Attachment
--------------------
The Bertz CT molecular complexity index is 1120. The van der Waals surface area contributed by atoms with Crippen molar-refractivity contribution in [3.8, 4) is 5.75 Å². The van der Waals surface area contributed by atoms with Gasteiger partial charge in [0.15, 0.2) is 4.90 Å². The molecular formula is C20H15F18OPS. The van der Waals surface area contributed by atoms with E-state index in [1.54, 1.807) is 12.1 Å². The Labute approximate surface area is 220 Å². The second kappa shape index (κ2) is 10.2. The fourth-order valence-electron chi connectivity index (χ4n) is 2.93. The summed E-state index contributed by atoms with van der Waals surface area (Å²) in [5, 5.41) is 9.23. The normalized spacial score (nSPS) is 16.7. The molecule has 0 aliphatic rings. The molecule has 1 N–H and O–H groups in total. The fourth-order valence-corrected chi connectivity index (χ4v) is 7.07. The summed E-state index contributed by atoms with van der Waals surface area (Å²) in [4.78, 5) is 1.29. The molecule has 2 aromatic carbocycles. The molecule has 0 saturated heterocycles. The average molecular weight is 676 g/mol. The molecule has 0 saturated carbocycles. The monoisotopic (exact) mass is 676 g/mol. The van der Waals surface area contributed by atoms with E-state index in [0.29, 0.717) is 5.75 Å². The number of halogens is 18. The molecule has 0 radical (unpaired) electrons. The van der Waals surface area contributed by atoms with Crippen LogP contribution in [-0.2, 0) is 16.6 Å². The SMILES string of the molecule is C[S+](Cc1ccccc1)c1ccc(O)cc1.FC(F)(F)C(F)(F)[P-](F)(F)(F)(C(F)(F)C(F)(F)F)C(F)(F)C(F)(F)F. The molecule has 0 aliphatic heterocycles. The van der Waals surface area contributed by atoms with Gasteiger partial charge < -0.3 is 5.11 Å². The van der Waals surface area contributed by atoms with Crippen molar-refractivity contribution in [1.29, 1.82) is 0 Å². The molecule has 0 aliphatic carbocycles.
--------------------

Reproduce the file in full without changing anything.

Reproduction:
The Bertz CT molecular complexity index is 1120. The van der Waals surface area contributed by atoms with Crippen molar-refractivity contribution in [3.8, 4) is 5.75 Å². The van der Waals surface area contributed by atoms with Gasteiger partial charge in [0.15, 0.2) is 4.90 Å². The molecular formula is C20H15F18OPS. The van der Waals surface area contributed by atoms with E-state index in [1.54, 1.807) is 12.1 Å². The Labute approximate surface area is 220 Å². The second kappa shape index (κ2) is 10.2. The fourth-order valence-electron chi connectivity index (χ4n) is 2.93. The summed E-state index contributed by atoms with van der Waals surface area (Å²) in [5, 5.41) is 9.23. The normalized spacial score (nSPS) is 16.7. The molecule has 0 aliphatic rings. The molecule has 1 N–H and O–H groups in total. The fourth-order valence-corrected chi connectivity index (χ4v) is 7.07. The summed E-state index contributed by atoms with van der Waals surface area (Å²) in [4.78, 5) is 1.29. The molecule has 2 aromatic carbocycles. The molecule has 0 saturated heterocycles. The average molecular weight is 676 g/mol. The molecule has 0 saturated carbocycles. The monoisotopic (exact) mass is 676 g/mol. The van der Waals surface area contributed by atoms with E-state index in [0.29, 0.717) is 5.75 Å². The number of halogens is 18. The molecule has 0 radical (unpaired) electrons. The van der Waals surface area contributed by atoms with Crippen LogP contribution in [-0.2, 0) is 16.6 Å². The SMILES string of the molecule is C[S+](Cc1ccccc1)c1ccc(O)cc1.FC(F)(F)C(F)(F)[P-](F)(F)(F)(C(F)(F)C(F)(F)F)C(F)(F)C(F)(F)F. The molecule has 0 aliphatic heterocycles. The van der Waals surface area contributed by atoms with Gasteiger partial charge < -0.3 is 5.11 Å². The van der Waals surface area contributed by atoms with Crippen molar-refractivity contribution in [1.29, 1.82) is 0 Å². The molecule has 0 aliphatic carbocycles.